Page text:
In the brief final chapter, “The publication of the Bellum Alexandrinum and its historical context,” Hirtius looms larger. He is the editor who compiled drafts by Caesar and other Caesarians into the Bellum Alexandrinum and established the death of Pothinus ( Civ. 3.112.12) as the terminal point of Book 3 of Caesar’s Bellum Civile (155-57).5 He also imposed a consistent historiographical ethos on chapters 22-78 of the Bellum Alexandrinum, one that was based on Cicero’s ideas of history-writing (158): “the later chapters of the Bellum Alexandrinum which were added by Hirtius can be read as an application of Cicero’s view on historiography.” In the conclusion, apropos of the corpus as a whole, Gaertner and Hausburg suggest that, while Hirtius “integrated” reports by other hands into the Bellum Alexandrinum, he “added” the Bellum Africum and Bellum Hispaniense to his edition virtually unchanged (164-65), pressed as he was for time and beset by ill health.6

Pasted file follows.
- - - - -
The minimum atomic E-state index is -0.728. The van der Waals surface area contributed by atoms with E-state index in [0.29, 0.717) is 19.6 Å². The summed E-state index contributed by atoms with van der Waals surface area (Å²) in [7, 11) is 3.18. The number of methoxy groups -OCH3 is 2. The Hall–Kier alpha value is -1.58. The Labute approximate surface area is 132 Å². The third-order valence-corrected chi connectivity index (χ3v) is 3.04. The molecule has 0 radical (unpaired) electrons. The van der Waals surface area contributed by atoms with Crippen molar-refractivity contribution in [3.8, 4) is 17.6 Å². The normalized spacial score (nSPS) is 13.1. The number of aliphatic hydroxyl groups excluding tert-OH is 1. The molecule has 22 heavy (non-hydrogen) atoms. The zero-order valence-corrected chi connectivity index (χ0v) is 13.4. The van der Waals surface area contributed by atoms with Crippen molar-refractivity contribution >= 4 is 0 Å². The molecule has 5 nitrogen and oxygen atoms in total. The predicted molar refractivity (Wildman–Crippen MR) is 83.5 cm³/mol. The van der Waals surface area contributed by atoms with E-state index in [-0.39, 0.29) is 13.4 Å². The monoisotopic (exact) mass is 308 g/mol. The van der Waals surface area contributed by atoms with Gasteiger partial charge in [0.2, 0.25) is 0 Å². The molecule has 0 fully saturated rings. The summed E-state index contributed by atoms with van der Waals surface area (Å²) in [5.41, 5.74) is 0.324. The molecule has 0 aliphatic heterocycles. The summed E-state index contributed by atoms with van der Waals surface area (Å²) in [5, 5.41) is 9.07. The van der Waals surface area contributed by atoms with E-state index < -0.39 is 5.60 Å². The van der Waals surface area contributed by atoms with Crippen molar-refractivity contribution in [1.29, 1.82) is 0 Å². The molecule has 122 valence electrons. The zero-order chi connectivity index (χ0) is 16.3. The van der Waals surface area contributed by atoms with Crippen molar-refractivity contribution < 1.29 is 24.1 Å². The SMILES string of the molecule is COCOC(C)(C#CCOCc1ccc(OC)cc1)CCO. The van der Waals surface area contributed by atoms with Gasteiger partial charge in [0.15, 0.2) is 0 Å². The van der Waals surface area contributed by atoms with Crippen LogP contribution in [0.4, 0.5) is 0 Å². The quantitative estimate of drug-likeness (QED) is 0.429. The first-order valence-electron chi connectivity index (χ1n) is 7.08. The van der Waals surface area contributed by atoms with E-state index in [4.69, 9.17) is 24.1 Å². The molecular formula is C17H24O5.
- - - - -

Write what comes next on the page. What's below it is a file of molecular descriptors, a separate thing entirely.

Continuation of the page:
Caesar and the Bellum Alexandrinum, the first full-length study of the Bellum Alexandrinum since Otto Seel’s 1935 Hirtius, is a timely contribution to the lively field of Roman historiography. The fact that many long-standing questions about it still lack definitive answers only increases the importance of the ground-breaking step taken here in asking new questions of this fascinating text.
1. List of appendices: A. The authorship and authenticity of the Epistula ad Balbum and Gal. 8; B. hostis, inimicus, and the date of composition of the Bellum Civile; C. The book division between Civ. 1 and Civ. 2; D. The chronology of the events in the two Hispaniae, Africa, and at Massilia in 49 BC; E. The vocabulary of Hirt. Gal. 8 and the Bellum Alexandrinum; F. The distribution of hapax legomena in the Caesarian commentarii; G. Expressions occurring several times in B.Alex 1-78; H. Significant phrases shared by the Bellum Alexandrinum and Hirt. Gal. 8; I. Significant parallels between the Bellum Alexandrinum and the Caesarian commentarii; J. Expressions previously misidentified as Hirtian or un-Caesarian; K. Pronouns and connectives in Caesar, the Bellum Alexandrinum, and Hirtius; L. Political value terms and expressions pointing to emotions; M. Maps